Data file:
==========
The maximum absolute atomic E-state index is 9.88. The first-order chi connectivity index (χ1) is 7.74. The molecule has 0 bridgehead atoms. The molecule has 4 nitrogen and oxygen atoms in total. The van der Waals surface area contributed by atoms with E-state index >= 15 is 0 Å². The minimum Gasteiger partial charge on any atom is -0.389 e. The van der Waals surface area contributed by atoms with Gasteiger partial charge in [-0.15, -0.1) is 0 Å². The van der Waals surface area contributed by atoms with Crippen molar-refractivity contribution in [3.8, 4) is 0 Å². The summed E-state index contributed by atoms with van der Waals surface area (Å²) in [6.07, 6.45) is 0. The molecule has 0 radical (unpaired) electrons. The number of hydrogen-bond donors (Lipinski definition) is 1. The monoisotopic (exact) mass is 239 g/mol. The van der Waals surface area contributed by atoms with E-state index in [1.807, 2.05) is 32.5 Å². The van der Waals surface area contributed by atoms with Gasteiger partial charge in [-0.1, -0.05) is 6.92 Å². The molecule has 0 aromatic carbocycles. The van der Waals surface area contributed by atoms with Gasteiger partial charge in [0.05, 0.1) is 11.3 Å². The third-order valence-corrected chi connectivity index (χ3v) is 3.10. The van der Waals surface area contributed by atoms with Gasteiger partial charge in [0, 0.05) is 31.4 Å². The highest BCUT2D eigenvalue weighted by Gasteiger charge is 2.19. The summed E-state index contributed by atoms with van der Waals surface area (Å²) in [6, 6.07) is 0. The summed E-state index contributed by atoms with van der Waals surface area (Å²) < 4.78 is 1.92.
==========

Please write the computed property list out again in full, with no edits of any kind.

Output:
The maximum absolute atomic E-state index is 9.88. The first-order chi connectivity index (χ1) is 7.74. The molecule has 0 bridgehead atoms. The molecule has 4 nitrogen and oxygen atoms in total. The van der Waals surface area contributed by atoms with E-state index >= 15 is 0 Å². The minimum Gasteiger partial charge on any atom is -0.389 e. The van der Waals surface area contributed by atoms with Gasteiger partial charge in [-0.15, -0.1) is 0 Å². The van der Waals surface area contributed by atoms with Crippen molar-refractivity contribution in [3.8, 4) is 0 Å². The summed E-state index contributed by atoms with van der Waals surface area (Å²) in [6.07, 6.45) is 0. The molecule has 0 radical (unpaired) electrons. The number of hydrogen-bond donors (Lipinski definition) is 1. The monoisotopic (exact) mass is 239 g/mol. The van der Waals surface area contributed by atoms with E-state index in [1.807, 2.05) is 32.5 Å². The van der Waals surface area contributed by atoms with Gasteiger partial charge in [-0.1, -0.05) is 6.92 Å². The molecule has 0 aromatic carbocycles. The van der Waals surface area contributed by atoms with Gasteiger partial charge in [0.05, 0.1) is 11.3 Å². The third-order valence-corrected chi connectivity index (χ3v) is 3.10. The van der Waals surface area contributed by atoms with Gasteiger partial charge in [0, 0.05) is 31.4 Å². The highest BCUT2D eigenvalue weighted by Gasteiger charge is 2.19. The summed E-state index contributed by atoms with van der Waals surface area (Å²) in [6, 6.07) is 0. The summed E-state index contributed by atoms with van der Waals surface area (Å²) < 4.78 is 1.92.